In some ways this blog has a very tenuous link to the history of Toc H since it looks at something that happened over two years before Talbot House opened its doors and even further before Toc H was formed. And yet the event focused – quite literally because it was a photographic session – on the man whose name adorned the house but more crucially, whose death in the First World War became archetypal of the loss of almost an entire generation. Gilbert Talbot was almost certainly destined for a career in politics and these photos actually give an indication of this. We will never know what impact he, and the many other young men and women who lost their lives before their potential had been unveiled, would have had on the Twentieth Century but then of course, the War that claimed their lives, meant the world was irrevocably transformed in any case.
There is another reason that I wanted to write this blog though, and that is the photographer. Mary Olive Edis (She usually dropped the Mary professionally) was born in London in 1876 to a successful physician and his wife. She took up photography at the age of 24 and by 1905 had set up a studio in Sheringham, Norfolk with her sister. It was between here and a studio in Notting Hill that she divided her time and became a competent and sought-after portrait photographer. At different times she also had studios in Cromer and Farnham. Thus it is the former, along with Sheringham, that gives me local interest, and the latter, where I believe the photographs featured here were taken.
Edis took photos of everyone from local gentry to the fishermen of Sheringham and much of her collection is now at Cromer Museum, which is housed in a former fishermen’s cottage just down the road from Edis’ studio. She started using Autochrome, an early colour photography technique, in 1912 and became renowned for it. Her most famous body of work is probably from just after the Great War as in 1919 she became a War Photographer, the first female photographer to be officially engaged as such. She married in 1928 and became Olive Edis-Galsworthy and died in 1955. Her ashes are in Sheringham Cemetery.
But it is the session she had with Gilbert Talbot that we share today.
Gilbert Walter Lyttelton Talbot was born in Leeds on the first day of September 1891 to Edward Talbot, Bishop of Winchester and Lavinia Lyttelton, a niece of Gladstone. His uncle, John Gilbert Talbot was Conservative MP for the Oxford University constituency 1878-1910.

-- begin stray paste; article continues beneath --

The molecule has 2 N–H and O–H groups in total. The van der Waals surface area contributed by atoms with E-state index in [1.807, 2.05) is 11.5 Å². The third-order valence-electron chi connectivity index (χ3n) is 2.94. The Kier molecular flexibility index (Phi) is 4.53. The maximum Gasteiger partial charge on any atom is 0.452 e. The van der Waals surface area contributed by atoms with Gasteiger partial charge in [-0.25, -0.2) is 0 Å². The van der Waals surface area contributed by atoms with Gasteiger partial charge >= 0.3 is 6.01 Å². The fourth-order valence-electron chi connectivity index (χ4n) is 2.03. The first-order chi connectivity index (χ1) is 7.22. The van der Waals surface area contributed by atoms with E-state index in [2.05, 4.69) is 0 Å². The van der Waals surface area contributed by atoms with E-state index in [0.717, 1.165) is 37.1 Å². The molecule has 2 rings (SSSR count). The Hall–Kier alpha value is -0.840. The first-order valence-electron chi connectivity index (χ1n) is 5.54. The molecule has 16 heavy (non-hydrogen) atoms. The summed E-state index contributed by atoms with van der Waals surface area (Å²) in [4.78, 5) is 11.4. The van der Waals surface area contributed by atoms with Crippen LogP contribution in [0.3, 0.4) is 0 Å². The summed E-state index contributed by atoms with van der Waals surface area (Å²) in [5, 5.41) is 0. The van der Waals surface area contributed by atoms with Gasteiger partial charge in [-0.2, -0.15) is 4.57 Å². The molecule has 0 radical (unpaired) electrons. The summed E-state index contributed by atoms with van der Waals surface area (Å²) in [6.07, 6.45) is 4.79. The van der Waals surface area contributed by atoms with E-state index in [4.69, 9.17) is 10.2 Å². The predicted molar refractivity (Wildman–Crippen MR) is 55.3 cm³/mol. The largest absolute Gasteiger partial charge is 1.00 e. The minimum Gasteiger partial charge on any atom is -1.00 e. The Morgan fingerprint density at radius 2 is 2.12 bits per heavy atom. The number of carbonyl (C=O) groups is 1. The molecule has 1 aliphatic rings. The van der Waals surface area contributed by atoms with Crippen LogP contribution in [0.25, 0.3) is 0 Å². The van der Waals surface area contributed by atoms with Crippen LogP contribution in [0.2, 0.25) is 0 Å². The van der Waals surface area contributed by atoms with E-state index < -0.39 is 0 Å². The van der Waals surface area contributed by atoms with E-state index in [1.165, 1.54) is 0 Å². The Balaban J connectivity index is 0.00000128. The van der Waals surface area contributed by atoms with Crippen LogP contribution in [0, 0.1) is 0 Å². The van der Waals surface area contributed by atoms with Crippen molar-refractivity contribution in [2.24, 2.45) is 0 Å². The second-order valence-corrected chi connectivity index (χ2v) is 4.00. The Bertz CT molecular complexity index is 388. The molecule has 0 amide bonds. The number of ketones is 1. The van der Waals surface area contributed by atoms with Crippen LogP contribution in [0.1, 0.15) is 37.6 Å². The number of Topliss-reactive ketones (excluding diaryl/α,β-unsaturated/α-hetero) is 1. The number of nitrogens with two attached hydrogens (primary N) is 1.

In 1905 Talbot went to Winchester and was in Trant’s House. Trant was the name Wykehamists gave to Mr Bramston. After a shaky start, he turned into a model student, won the Duncan Prize for reading and edited the Wykehamist magazine. Whilst at Winchester, he write to a London paper with such an air that he received a response from a major Liberal politician believing the schoolboy was a figure of great importance. And perhaps he was, even then. He was a prefect and head of his house and was looked up to by the younger boys in his charge. It was said he showed splendid moral courage and purged school life of its ‘pollutions’.
In 1910 he went up to Christ Church, Oxford to read Literae humaniores (Greats) then in 1911 his father was appointed Bishop of Winchester and the family moved to Farnham Castle. Talbot would spend his holidays there. During his visits home he would often meet politicians and other important men who stayed at Farnham Castle. Some of them influenced his thinking and stirred his political ambition.
A Conservative who recognised the need for a policy of social reform, he once told his parents:
I want to lend a hand in the fight against poverty and misery and wrong … My greatest ambition is to be among the great world problems and to try and give my part to their solution.
At Oxford he was a founder member of the New Tory Club, Secretary of the Canning Club and President of the Oxford Union. Amongst his contemporaries was Harold MacMillan, a future Premier. He later said of Talbot:
I feel certain that if he had been spared he would have made a great mark in our politics.
He wrote early on for some periodicals on subjects such as Public School Life and at Oxford, he spoke often at the Union. The Times asked him to write about the Prince of Wales’ time at Oxford, which he did with aplomb.